This will allow authorities to track those who borrow and then move out while still holding on to their old home address.

Other proposed changes include tougher penalties for those involved in loansharking activities and those who help loansharks. For example, it may soon be mandatory for first time offenders to face a jail term and caning.

There are also plans to provide immunity for accused persons who help authorities, leading to successful convictions of loansharks.

Subhas Anandan, president, Association of Criminal Lawyers, said: "The message is very clear that we will not tolerate the activities. The law is going to be very tough on you. The authorities mean business. So if I'm a loanshark, I think I will think twice, three times before doing something like that."

Mr Subhas added another deterrent would be to prosecute borrowers, something which authorities are already considering. The issue is in ensuring those genuinely in need of financial help are not unfairly prosecuted.

Mr Subhas said: "There are some who will just borrow money to gamble or to buy drugs. These people should be prosecuted. So when you find that people who borrow money are also prosecuted, people are scared to borrow from the loansharks. So what happens is when you don't have people borrowing, you can't do the business."

Authorities have also found that a lot of the loansharking activities in Singapore is a result of gambling. This is going to be a more challenging situation with casinos coming on board.

Authorities are monitoring the situation and are already ramping up efforts to work with the National Council on Problem Gambling.

Parliament is expected to debate the bill at its next sitting.

From Channel NewsAsia, "Proposed changes to Moneylenders Bill to enhance penalties for loansharking".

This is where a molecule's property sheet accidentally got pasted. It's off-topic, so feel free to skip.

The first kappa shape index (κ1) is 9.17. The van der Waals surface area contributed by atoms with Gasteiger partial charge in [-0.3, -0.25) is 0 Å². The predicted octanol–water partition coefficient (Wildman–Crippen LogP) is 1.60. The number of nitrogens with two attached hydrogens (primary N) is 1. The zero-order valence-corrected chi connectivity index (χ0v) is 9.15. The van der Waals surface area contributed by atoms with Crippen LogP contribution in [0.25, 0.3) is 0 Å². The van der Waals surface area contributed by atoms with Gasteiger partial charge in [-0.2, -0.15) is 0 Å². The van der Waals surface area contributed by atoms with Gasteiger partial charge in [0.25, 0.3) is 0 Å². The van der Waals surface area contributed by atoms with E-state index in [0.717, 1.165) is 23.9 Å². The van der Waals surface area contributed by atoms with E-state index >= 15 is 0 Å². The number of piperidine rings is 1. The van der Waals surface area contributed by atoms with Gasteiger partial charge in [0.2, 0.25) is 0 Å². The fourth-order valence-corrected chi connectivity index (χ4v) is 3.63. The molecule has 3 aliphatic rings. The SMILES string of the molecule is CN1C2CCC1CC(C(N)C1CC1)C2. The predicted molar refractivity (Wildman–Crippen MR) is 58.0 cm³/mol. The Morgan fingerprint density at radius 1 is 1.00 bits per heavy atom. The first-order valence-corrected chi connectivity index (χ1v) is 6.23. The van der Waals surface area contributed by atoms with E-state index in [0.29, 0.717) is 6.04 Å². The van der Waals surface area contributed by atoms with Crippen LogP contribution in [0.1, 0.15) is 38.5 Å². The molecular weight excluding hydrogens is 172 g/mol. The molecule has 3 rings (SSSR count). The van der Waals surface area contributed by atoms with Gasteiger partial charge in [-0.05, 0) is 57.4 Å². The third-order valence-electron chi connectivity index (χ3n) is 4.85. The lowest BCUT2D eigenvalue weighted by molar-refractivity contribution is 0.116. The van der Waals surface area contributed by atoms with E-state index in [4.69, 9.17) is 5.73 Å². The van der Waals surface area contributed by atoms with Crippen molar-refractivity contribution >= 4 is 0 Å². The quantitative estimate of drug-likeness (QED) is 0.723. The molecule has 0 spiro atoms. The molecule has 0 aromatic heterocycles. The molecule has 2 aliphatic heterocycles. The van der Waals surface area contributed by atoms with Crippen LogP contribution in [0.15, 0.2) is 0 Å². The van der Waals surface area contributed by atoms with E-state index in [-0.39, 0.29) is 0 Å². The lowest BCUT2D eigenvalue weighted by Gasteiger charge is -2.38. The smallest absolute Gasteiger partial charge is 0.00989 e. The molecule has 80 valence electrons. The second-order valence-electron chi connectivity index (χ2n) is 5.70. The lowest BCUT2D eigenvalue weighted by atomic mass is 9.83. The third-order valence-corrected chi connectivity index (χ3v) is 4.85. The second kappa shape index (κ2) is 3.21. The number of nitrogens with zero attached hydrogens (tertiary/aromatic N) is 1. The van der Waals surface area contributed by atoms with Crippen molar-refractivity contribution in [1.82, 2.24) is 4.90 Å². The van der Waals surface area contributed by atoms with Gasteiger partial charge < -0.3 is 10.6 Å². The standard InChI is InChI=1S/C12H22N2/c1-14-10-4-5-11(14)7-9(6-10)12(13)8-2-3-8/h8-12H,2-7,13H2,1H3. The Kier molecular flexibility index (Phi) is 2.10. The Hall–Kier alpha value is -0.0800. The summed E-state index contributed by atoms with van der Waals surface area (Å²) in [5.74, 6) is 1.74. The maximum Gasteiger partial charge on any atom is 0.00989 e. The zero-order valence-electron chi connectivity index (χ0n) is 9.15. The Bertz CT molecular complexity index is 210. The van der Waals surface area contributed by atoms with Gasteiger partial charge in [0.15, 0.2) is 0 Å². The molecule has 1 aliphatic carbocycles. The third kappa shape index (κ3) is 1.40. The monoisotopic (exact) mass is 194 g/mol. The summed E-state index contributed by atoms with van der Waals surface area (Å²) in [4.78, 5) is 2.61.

Update on 24/11: penalties for loansharking & harassing debtors to increase. That also includes the annoying runners!

Sweeping new laws that target loanshark syndicate bosses, runners and even borrowers have been proposed to deal with the burgeoning illegal moneylending problem.

Under the Moneylenders (Amendment) Bill introduced in Parliament on Monday, penalties for loansharking and harassing debtors have also been increased.

For example, first-time loan sharks will be jailed up to four years and fined the minimum $30,000.

Those who harass debtors and cause damage to property by setting shoe racks on fire, for instance, will be caned at least three strokes.

Repeat offenders will be caned up to 10 strokes. Currently, the maximum they face is six strokes of the rotan.

Borrowers may also be brought to court if they give false addresses that lead to innocent people being harassed by loansharks.

From Straits Times, "Stiffer laws on loan sharks".

The proposed changes to the law governing moneylending left no ambiguity as to what the authorities see as assistance to loan sharks.

Those who help loan sharks go about their business - from acting as lookouts to ferrying runners around - will also be liable to the same harsh penalties.

Such activities - including allowing one's premises to be used for illegal moneylending business to even providing telephone SIM cards to loan sharks - will be clearly spelt out under the amended law.

The crackdown on anyone who contributes to loan sharking activities is to target the many layers in a loan sharking syndicate, said the Home Affairs Ministry.

And because loan sharks have become more indiscriminate in their activities to intimidate debtors into paying up, new laws will be introduced to protect innocent households from being harassed.

So those who give loan sharks false contact details when borrowing, resulting in the harassment of innocent people, will also be targeted under the proposed changes.

From Straits Times, "Loan shark helpers beware".